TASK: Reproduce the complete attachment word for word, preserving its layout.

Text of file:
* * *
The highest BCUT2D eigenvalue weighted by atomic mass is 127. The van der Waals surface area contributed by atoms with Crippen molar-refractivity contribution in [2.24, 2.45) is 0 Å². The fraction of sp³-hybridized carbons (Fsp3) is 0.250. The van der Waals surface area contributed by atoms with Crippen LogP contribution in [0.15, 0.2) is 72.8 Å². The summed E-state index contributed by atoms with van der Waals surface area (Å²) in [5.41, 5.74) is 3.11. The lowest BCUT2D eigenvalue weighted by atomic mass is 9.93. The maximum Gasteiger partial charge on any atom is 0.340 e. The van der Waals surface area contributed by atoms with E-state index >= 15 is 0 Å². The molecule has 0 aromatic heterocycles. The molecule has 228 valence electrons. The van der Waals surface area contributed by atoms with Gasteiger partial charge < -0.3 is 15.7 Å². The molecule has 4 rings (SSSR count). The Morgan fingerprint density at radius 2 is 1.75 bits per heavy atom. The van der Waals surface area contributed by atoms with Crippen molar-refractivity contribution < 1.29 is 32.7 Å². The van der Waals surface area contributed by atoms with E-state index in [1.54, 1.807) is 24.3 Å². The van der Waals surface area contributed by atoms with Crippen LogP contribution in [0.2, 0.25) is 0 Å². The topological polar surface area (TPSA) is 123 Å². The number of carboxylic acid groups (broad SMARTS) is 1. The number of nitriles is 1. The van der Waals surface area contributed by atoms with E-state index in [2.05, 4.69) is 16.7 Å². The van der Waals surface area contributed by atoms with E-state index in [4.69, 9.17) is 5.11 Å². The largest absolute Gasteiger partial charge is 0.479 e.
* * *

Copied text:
The highest BCUT2D eigenvalue weighted by atomic mass is 127. The van der Waals surface area contributed by atoms with Crippen molar-refractivity contribution in [2.24, 2.45) is 0 Å². The fraction of sp³-hybridized carbons (Fsp3) is 0.250. The van der Waals surface area contributed by atoms with Crippen LogP contribution in [0.15, 0.2) is 72.8 Å². The summed E-state index contributed by atoms with van der Waals surface area (Å²) in [5.41, 5.74) is 3.11. The lowest BCUT2D eigenvalue weighted by atomic mass is 9.93. The maximum Gasteiger partial charge on any atom is 0.340 e. The van der Waals surface area contributed by atoms with E-state index >= 15 is 0 Å². The molecule has 0 aromatic heterocycles. The molecule has 228 valence electrons. The van der Waals surface area contributed by atoms with Gasteiger partial charge < -0.3 is 15.7 Å². The molecule has 4 rings (SSSR count). The Morgan fingerprint density at radius 2 is 1.75 bits per heavy atom. The van der Waals surface area contributed by atoms with Crippen molar-refractivity contribution < 1.29 is 32.7 Å². The van der Waals surface area contributed by atoms with E-state index in [1.54, 1.807) is 24.3 Å². The van der Waals surface area contributed by atoms with Crippen LogP contribution in [0.2, 0.25) is 0 Å². The topological polar surface area (TPSA) is 123 Å². The number of carboxylic acid groups (broad SMARTS) is 1. The number of nitriles is 1. The van der Waals surface area contributed by atoms with E-state index in [2.05, 4.69) is 16.7 Å². The van der Waals surface area contributed by atoms with E-state index in [4.69, 9.17) is 5.11 Å². The largest absolute Gasteiger partial charge is 0.479 e.